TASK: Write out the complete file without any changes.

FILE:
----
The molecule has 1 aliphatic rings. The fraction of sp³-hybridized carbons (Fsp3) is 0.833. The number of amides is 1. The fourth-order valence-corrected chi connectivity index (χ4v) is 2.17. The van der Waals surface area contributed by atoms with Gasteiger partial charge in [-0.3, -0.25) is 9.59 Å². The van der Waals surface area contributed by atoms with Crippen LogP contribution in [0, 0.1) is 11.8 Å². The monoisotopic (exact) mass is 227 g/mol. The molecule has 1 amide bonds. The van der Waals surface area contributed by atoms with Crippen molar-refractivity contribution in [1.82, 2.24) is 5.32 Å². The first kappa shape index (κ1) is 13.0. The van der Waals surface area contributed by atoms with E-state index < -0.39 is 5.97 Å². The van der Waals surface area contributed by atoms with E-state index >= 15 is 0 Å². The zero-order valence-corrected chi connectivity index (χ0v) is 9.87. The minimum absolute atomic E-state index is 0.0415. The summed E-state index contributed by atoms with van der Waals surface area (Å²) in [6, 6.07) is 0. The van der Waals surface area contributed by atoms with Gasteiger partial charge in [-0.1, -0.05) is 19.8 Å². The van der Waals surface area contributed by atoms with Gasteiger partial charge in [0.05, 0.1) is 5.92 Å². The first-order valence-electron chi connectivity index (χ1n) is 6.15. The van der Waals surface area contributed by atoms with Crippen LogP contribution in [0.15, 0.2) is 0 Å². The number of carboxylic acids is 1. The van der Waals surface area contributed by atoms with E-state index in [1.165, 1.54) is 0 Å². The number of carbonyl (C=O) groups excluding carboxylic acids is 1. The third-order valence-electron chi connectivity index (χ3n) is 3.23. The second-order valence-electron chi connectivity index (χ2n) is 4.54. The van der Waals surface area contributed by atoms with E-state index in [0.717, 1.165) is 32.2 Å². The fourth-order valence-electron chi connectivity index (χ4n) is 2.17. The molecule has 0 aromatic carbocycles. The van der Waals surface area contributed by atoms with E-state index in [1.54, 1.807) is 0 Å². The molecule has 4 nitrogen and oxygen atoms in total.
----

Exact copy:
The molecule has 1 aliphatic rings. The fraction of sp³-hybridized carbons (Fsp3) is 0.833. The number of amides is 1. The fourth-order valence-corrected chi connectivity index (χ4v) is 2.17. The van der Waals surface area contributed by atoms with Gasteiger partial charge in [-0.3, -0.25) is 9.59 Å². The van der Waals surface area contributed by atoms with Crippen LogP contribution in [0, 0.1) is 11.8 Å². The monoisotopic (exact) mass is 227 g/mol. The molecule has 1 amide bonds. The van der Waals surface area contributed by atoms with Crippen molar-refractivity contribution in [1.82, 2.24) is 5.32 Å². The first kappa shape index (κ1) is 13.0. The van der Waals surface area contributed by atoms with E-state index < -0.39 is 5.97 Å². The van der Waals surface area contributed by atoms with E-state index >= 15 is 0 Å². The zero-order valence-corrected chi connectivity index (χ0v) is 9.87. The minimum absolute atomic E-state index is 0.0415. The summed E-state index contributed by atoms with van der Waals surface area (Å²) in [6, 6.07) is 0. The van der Waals surface area contributed by atoms with Gasteiger partial charge in [-0.1, -0.05) is 19.8 Å². The van der Waals surface area contributed by atoms with Gasteiger partial charge in [0.05, 0.1) is 5.92 Å². The first-order valence-electron chi connectivity index (χ1n) is 6.15. The van der Waals surface area contributed by atoms with Crippen LogP contribution in [0.15, 0.2) is 0 Å². The number of carboxylic acids is 1. The van der Waals surface area contributed by atoms with E-state index in [1.165, 1.54) is 0 Å². The number of carbonyl (C=O) groups excluding carboxylic acids is 1. The third-order valence-electron chi connectivity index (χ3n) is 3.23. The second-order valence-electron chi connectivity index (χ2n) is 4.54. The van der Waals surface area contributed by atoms with E-state index in [0.717, 1.165) is 32.2 Å². The fourth-order valence-electron chi connectivity index (χ4n) is 2.17. The molecule has 0 aromatic carbocycles. The van der Waals surface area contributed by atoms with E-state index in [1.54, 1.807) is 0 Å². The molecule has 4 nitrogen and oxygen atoms in total.